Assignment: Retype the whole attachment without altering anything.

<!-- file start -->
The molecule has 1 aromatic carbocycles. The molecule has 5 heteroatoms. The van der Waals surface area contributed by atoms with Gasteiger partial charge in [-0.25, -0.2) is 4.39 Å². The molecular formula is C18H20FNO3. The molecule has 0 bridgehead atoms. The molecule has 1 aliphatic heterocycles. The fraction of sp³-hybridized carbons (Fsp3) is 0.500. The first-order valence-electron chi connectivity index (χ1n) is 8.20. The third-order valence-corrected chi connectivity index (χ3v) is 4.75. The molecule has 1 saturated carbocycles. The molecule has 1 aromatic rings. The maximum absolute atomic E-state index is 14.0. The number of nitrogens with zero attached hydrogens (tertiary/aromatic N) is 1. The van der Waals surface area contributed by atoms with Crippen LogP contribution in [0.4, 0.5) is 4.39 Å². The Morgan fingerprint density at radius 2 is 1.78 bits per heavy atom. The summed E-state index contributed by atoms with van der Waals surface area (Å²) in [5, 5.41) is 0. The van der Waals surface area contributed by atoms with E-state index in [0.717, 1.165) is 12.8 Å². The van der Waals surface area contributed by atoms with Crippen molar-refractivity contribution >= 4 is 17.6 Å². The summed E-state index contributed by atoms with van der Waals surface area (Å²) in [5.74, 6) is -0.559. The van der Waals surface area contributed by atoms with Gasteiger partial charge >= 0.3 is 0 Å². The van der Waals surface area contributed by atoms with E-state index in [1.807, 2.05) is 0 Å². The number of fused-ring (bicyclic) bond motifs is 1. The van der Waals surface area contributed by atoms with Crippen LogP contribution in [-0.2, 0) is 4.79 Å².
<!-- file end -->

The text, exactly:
The molecule has 1 aromatic carbocycles. The molecule has 5 heteroatoms. The van der Waals surface area contributed by atoms with Gasteiger partial charge in [-0.25, -0.2) is 4.39 Å². The molecular formula is C18H20FNO3. The molecule has 0 bridgehead atoms. The molecule has 1 aliphatic heterocycles. The fraction of sp³-hybridized carbons (Fsp3) is 0.500. The first-order valence-electron chi connectivity index (χ1n) is 8.20. The third-order valence-corrected chi connectivity index (χ3v) is 4.75. The molecule has 1 saturated carbocycles. The molecule has 1 aromatic rings. The maximum absolute atomic E-state index is 14.0. The number of nitrogens with zero attached hydrogens (tertiary/aromatic N) is 1. The van der Waals surface area contributed by atoms with Crippen LogP contribution in [0.4, 0.5) is 4.39 Å². The Morgan fingerprint density at radius 2 is 1.78 bits per heavy atom. The summed E-state index contributed by atoms with van der Waals surface area (Å²) in [5, 5.41) is 0. The van der Waals surface area contributed by atoms with E-state index in [0.717, 1.165) is 12.8 Å². The van der Waals surface area contributed by atoms with Crippen molar-refractivity contribution >= 4 is 17.6 Å². The summed E-state index contributed by atoms with van der Waals surface area (Å²) in [5.74, 6) is -0.559. The van der Waals surface area contributed by atoms with Gasteiger partial charge >= 0.3 is 0 Å². The van der Waals surface area contributed by atoms with E-state index in [1.807, 2.05) is 0 Å². The number of fused-ring (bicyclic) bond motifs is 1. The van der Waals surface area contributed by atoms with Crippen LogP contribution in [-0.2, 0) is 4.79 Å².